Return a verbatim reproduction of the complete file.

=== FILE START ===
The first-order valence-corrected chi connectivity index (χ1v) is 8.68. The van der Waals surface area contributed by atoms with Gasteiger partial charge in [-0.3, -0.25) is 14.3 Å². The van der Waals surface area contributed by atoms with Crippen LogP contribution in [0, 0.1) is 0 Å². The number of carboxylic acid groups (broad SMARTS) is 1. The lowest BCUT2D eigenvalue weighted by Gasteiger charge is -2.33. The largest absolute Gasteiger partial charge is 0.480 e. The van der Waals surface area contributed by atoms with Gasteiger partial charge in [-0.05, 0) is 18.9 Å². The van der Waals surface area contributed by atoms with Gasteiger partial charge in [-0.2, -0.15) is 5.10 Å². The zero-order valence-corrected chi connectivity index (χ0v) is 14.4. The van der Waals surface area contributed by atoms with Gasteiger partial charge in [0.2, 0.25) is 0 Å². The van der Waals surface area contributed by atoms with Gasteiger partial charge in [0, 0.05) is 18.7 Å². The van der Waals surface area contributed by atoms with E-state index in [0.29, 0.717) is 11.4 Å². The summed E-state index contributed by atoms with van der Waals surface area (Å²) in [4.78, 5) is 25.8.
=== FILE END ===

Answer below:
The first-order valence-corrected chi connectivity index (χ1v) is 8.68. The van der Waals surface area contributed by atoms with Gasteiger partial charge in [-0.3, -0.25) is 14.3 Å². The van der Waals surface area contributed by atoms with Crippen LogP contribution in [0, 0.1) is 0 Å². The number of carboxylic acid groups (broad SMARTS) is 1. The lowest BCUT2D eigenvalue weighted by Gasteiger charge is -2.33. The largest absolute Gasteiger partial charge is 0.480 e. The van der Waals surface area contributed by atoms with Gasteiger partial charge in [-0.05, 0) is 18.9 Å². The van der Waals surface area contributed by atoms with Gasteiger partial charge in [-0.2, -0.15) is 5.10 Å². The zero-order valence-corrected chi connectivity index (χ0v) is 14.4. The van der Waals surface area contributed by atoms with Gasteiger partial charge in [0.2, 0.25) is 0 Å². The van der Waals surface area contributed by atoms with Gasteiger partial charge in [0, 0.05) is 18.7 Å². The van der Waals surface area contributed by atoms with E-state index in [0.29, 0.717) is 11.4 Å². The summed E-state index contributed by atoms with van der Waals surface area (Å²) in [4.78, 5) is 25.8.